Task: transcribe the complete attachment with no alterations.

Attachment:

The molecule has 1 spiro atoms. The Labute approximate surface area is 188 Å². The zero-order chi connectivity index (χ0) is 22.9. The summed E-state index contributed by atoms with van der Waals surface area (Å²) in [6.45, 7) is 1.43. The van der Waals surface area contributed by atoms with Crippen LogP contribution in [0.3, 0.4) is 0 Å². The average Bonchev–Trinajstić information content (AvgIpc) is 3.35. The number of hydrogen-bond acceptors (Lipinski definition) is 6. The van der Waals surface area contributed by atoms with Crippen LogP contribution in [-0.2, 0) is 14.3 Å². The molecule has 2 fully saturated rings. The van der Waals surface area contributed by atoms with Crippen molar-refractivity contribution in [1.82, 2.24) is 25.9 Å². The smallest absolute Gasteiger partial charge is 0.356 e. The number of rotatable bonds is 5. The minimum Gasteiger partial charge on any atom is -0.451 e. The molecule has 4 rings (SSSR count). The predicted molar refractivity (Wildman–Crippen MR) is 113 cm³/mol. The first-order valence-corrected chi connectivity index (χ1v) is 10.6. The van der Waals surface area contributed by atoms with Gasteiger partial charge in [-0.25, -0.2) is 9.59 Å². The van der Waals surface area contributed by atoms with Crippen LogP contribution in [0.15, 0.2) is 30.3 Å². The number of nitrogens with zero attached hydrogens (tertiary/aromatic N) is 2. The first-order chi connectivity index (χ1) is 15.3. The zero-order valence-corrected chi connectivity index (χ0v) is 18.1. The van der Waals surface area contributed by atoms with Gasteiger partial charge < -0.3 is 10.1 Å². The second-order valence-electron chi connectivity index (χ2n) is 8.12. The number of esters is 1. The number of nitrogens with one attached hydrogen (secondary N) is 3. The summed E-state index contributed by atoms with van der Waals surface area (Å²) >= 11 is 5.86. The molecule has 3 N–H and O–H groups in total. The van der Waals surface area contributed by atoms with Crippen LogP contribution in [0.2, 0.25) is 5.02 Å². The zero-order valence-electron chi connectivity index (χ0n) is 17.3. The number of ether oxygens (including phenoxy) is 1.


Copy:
The molecule has 1 spiro atoms. The Labute approximate surface area is 188 Å². The zero-order chi connectivity index (χ0) is 22.9. The summed E-state index contributed by atoms with van der Waals surface area (Å²) in [6.45, 7) is 1.43. The van der Waals surface area contributed by atoms with Crippen LogP contribution in [0.3, 0.4) is 0 Å². The average Bonchev–Trinajstić information content (AvgIpc) is 3.35. The number of hydrogen-bond acceptors (Lipinski definition) is 6. The van der Waals surface area contributed by atoms with Crippen LogP contribution in [-0.2, 0) is 14.3 Å². The molecule has 2 fully saturated rings. The van der Waals surface area contributed by atoms with Crippen molar-refractivity contribution in [1.82, 2.24) is 25.9 Å². The smallest absolute Gasteiger partial charge is 0.356 e. The number of rotatable bonds is 5. The minimum Gasteiger partial charge on any atom is -0.451 e. The molecule has 4 rings (SSSR count). The predicted molar refractivity (Wildman–Crippen MR) is 113 cm³/mol. The first-order valence-corrected chi connectivity index (χ1v) is 10.6. The van der Waals surface area contributed by atoms with Gasteiger partial charge in [-0.25, -0.2) is 9.59 Å². The van der Waals surface area contributed by atoms with Crippen LogP contribution in [0.15, 0.2) is 30.3 Å². The number of nitrogens with zero attached hydrogens (tertiary/aromatic N) is 2. The first-order chi connectivity index (χ1) is 15.3. The zero-order valence-corrected chi connectivity index (χ0v) is 18.1. The van der Waals surface area contributed by atoms with Gasteiger partial charge < -0.3 is 10.1 Å². The second-order valence-electron chi connectivity index (χ2n) is 8.12. The number of esters is 1. The number of nitrogens with one attached hydrogen (secondary N) is 3. The summed E-state index contributed by atoms with van der Waals surface area (Å²) >= 11 is 5.86. The molecule has 3 N–H and O–H groups in total. The van der Waals surface area contributed by atoms with Crippen LogP contribution in [0.2, 0.25) is 5.02 Å². The zero-order valence-electron chi connectivity index (χ0n) is 17.3. The number of ether oxygens (including phenoxy) is 1.